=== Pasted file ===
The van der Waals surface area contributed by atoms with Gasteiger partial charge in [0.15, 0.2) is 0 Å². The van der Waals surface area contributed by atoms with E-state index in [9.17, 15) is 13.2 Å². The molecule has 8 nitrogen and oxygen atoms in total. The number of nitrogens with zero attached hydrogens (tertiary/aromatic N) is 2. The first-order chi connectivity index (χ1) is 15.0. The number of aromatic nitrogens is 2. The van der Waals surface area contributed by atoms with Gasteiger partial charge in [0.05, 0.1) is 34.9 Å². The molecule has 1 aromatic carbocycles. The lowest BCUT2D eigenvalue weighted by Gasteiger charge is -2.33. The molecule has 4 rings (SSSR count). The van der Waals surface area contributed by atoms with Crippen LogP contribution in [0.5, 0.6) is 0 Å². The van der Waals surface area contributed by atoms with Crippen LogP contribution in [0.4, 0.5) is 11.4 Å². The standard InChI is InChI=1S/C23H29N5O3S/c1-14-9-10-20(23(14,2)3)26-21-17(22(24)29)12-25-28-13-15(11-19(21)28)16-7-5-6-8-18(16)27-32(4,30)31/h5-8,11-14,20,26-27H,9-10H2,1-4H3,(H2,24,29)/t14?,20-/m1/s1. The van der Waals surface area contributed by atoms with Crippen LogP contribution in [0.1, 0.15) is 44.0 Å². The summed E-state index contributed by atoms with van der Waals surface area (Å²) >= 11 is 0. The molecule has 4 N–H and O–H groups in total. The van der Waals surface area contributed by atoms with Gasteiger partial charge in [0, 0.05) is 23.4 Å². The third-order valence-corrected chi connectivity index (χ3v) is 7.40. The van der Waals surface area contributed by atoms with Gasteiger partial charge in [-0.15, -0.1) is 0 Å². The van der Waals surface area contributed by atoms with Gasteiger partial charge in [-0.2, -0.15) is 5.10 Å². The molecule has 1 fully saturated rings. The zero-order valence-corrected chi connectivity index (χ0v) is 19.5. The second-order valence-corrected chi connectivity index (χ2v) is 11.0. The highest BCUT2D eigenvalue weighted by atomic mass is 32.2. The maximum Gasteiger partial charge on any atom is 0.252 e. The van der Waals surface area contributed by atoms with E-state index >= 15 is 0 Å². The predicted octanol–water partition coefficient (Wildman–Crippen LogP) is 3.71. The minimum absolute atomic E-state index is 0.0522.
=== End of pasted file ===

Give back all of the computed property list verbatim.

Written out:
The van der Waals surface area contributed by atoms with Gasteiger partial charge in [0.15, 0.2) is 0 Å². The van der Waals surface area contributed by atoms with E-state index in [9.17, 15) is 13.2 Å². The molecule has 8 nitrogen and oxygen atoms in total. The number of nitrogens with zero attached hydrogens (tertiary/aromatic N) is 2. The first-order chi connectivity index (χ1) is 15.0. The number of aromatic nitrogens is 2. The van der Waals surface area contributed by atoms with Gasteiger partial charge in [0.05, 0.1) is 34.9 Å². The molecule has 1 aromatic carbocycles. The lowest BCUT2D eigenvalue weighted by Gasteiger charge is -2.33. The molecule has 4 rings (SSSR count). The van der Waals surface area contributed by atoms with Crippen LogP contribution in [0.5, 0.6) is 0 Å². The van der Waals surface area contributed by atoms with Crippen LogP contribution in [0.4, 0.5) is 11.4 Å². The standard InChI is InChI=1S/C23H29N5O3S/c1-14-9-10-20(23(14,2)3)26-21-17(22(24)29)12-25-28-13-15(11-19(21)28)16-7-5-6-8-18(16)27-32(4,30)31/h5-8,11-14,20,26-27H,9-10H2,1-4H3,(H2,24,29)/t14?,20-/m1/s1. The van der Waals surface area contributed by atoms with Crippen LogP contribution in [0.1, 0.15) is 44.0 Å². The summed E-state index contributed by atoms with van der Waals surface area (Å²) >= 11 is 0. The molecule has 4 N–H and O–H groups in total. The van der Waals surface area contributed by atoms with Gasteiger partial charge in [0, 0.05) is 23.4 Å². The third-order valence-corrected chi connectivity index (χ3v) is 7.40. The van der Waals surface area contributed by atoms with Gasteiger partial charge in [-0.15, -0.1) is 0 Å². The van der Waals surface area contributed by atoms with Gasteiger partial charge in [-0.2, -0.15) is 5.10 Å². The molecule has 1 fully saturated rings. The zero-order valence-corrected chi connectivity index (χ0v) is 19.5. The second-order valence-corrected chi connectivity index (χ2v) is 11.0. The highest BCUT2D eigenvalue weighted by atomic mass is 32.2. The maximum Gasteiger partial charge on any atom is 0.252 e. The van der Waals surface area contributed by atoms with E-state index >= 15 is 0 Å². The predicted octanol–water partition coefficient (Wildman–Crippen LogP) is 3.71. The minimum absolute atomic E-state index is 0.0522.